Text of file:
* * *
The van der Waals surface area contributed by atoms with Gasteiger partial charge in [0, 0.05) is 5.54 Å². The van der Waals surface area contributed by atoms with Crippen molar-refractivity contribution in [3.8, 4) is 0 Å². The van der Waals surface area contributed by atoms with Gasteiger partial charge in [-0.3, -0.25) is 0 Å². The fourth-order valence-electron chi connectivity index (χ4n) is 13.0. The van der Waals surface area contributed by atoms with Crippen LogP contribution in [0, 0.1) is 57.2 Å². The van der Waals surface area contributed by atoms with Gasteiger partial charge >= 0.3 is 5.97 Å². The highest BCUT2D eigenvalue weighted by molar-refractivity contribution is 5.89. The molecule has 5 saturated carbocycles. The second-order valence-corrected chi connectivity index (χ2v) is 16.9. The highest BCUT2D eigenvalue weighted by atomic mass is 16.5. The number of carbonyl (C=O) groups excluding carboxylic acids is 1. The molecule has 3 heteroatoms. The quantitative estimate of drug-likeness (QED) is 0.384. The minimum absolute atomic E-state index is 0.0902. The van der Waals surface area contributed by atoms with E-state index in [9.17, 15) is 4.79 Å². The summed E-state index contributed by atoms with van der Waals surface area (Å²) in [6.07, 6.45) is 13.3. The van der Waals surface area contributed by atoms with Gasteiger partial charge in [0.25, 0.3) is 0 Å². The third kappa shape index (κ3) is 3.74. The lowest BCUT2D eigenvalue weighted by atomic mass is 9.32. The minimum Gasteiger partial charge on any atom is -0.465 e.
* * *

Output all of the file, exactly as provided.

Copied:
The van der Waals surface area contributed by atoms with Gasteiger partial charge in [0, 0.05) is 5.54 Å². The van der Waals surface area contributed by atoms with Crippen molar-refractivity contribution in [3.8, 4) is 0 Å². The van der Waals surface area contributed by atoms with Gasteiger partial charge in [-0.3, -0.25) is 0 Å². The fourth-order valence-electron chi connectivity index (χ4n) is 13.0. The van der Waals surface area contributed by atoms with Crippen LogP contribution in [0, 0.1) is 57.2 Å². The van der Waals surface area contributed by atoms with Gasteiger partial charge >= 0.3 is 5.97 Å². The highest BCUT2D eigenvalue weighted by molar-refractivity contribution is 5.89. The molecule has 5 saturated carbocycles. The second-order valence-corrected chi connectivity index (χ2v) is 16.9. The highest BCUT2D eigenvalue weighted by atomic mass is 16.5. The number of carbonyl (C=O) groups excluding carboxylic acids is 1. The molecule has 3 heteroatoms. The quantitative estimate of drug-likeness (QED) is 0.384. The minimum absolute atomic E-state index is 0.0902. The van der Waals surface area contributed by atoms with E-state index in [9.17, 15) is 4.79 Å². The summed E-state index contributed by atoms with van der Waals surface area (Å²) in [6.07, 6.45) is 13.3. The van der Waals surface area contributed by atoms with Gasteiger partial charge in [0.25, 0.3) is 0 Å². The third kappa shape index (κ3) is 3.74. The lowest BCUT2D eigenvalue weighted by atomic mass is 9.32. The minimum Gasteiger partial charge on any atom is -0.465 e.